With the rise of targeted therapies, the days of letting doctors report informally on unexpected reactions to new cancer drugs are long gone. The change signals a larger role for phase IV, the post-marketing research step in the approval process.
Accelerated approvals can take months, if not years, off the time it take to get a life-saving drug to a cancer patient, but they may occur without sufficient efficacy data. So, today those approvals typically come with a catch: Pharmaceutical companies must closely monitor patients and report reactions to toxicity. The US Food and Drug Administration has created the REMS program – for “Risk Evaluation and Mitigation Strategies” – for drugs approved where the risk-to-benefit ratio “may not be apparent in all clinically relevant scenarios,”1
according to Mark Crowther, MD, of St. Joseph’s Hospital in Hamilton, Ontario.
Dr Crowther was part of the education session, “A Fresh Look at Drug Approval: Moving Away from Tradition,” offered at the 55th
American Society of Hematology Annual Meeting and Exposition in New Orleans.
The “post-licensure” monitoring programs represent the balancing act the FDA faces in trying to hasten the time it takes to get new therapies into the market. Long approval periods not only keep beneficial drugs away from patients; they also drive up costs. Thus, the FDA awards “breakthrough” designations when it can be shown that a drug “may [provide] substantial improvement on at least one clinically significant end point over available therapy.”1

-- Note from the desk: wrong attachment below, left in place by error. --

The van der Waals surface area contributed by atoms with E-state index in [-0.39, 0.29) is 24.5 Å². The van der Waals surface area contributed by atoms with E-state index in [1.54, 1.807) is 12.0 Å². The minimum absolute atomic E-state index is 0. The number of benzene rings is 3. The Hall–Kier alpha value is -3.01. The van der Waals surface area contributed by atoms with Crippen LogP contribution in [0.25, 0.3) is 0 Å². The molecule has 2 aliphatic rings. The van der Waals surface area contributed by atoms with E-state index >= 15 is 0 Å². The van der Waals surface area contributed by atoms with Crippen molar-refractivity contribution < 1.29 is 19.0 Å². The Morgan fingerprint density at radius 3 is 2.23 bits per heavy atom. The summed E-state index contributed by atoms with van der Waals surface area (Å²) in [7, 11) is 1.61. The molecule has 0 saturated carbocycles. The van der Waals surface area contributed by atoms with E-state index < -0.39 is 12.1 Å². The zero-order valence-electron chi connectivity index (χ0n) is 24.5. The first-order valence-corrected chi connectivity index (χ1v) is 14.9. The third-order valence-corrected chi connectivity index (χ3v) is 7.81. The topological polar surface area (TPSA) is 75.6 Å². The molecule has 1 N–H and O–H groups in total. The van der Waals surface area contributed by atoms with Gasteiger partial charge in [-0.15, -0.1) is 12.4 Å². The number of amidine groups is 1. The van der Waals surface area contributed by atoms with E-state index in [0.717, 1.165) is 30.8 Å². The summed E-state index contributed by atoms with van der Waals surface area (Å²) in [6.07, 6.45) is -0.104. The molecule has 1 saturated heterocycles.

Such research is obviously beneficial to patients. Sometimes the size of a clinical trial, or its design, prevents researchers from detecting reactions that become apparent once a drug reaches the general population. Dr Crowther cited the case of Cervistatin, a cholesterol-lowering agent, which was taken of the market after reports of deaths from rhabdomyolysis, especially among patients also taking gembfiborzil.
But data collection benefits drug developers, too. Not only does the combination of accelerated approval with post-marketing research get drugs to market quickly for their original purpose, but phase IV research “may lead to new indications,” Crowther said.
Compared to phase IV research of earlier eras, today’s studies are robust and systematic. Self-reports, which Dr Crowther dismissed as useless, have been replaced with large data sets and obligatory, uniform reporting. The “real time” aspect of these methods allow regulators to closely monitor new therapies and act quickly if there’s a problem.
Another game-changer has been the FDA’s Sentinel project, launched in 2008. This national system, which will become more powerful as electronic record-keeping takes hold, lets the FDA track not only toxicity reactions, but also drug and dosing changes made in response to its warnings. What’s more, unlike post-market research done by pharmaceutical companies, this project offers the independence of a third party.
Crowther M. Phase 4 research: what happens when the rubber meets the road? Hematology Am Soc Hematol Edu Program, 2013; 2013:15-18.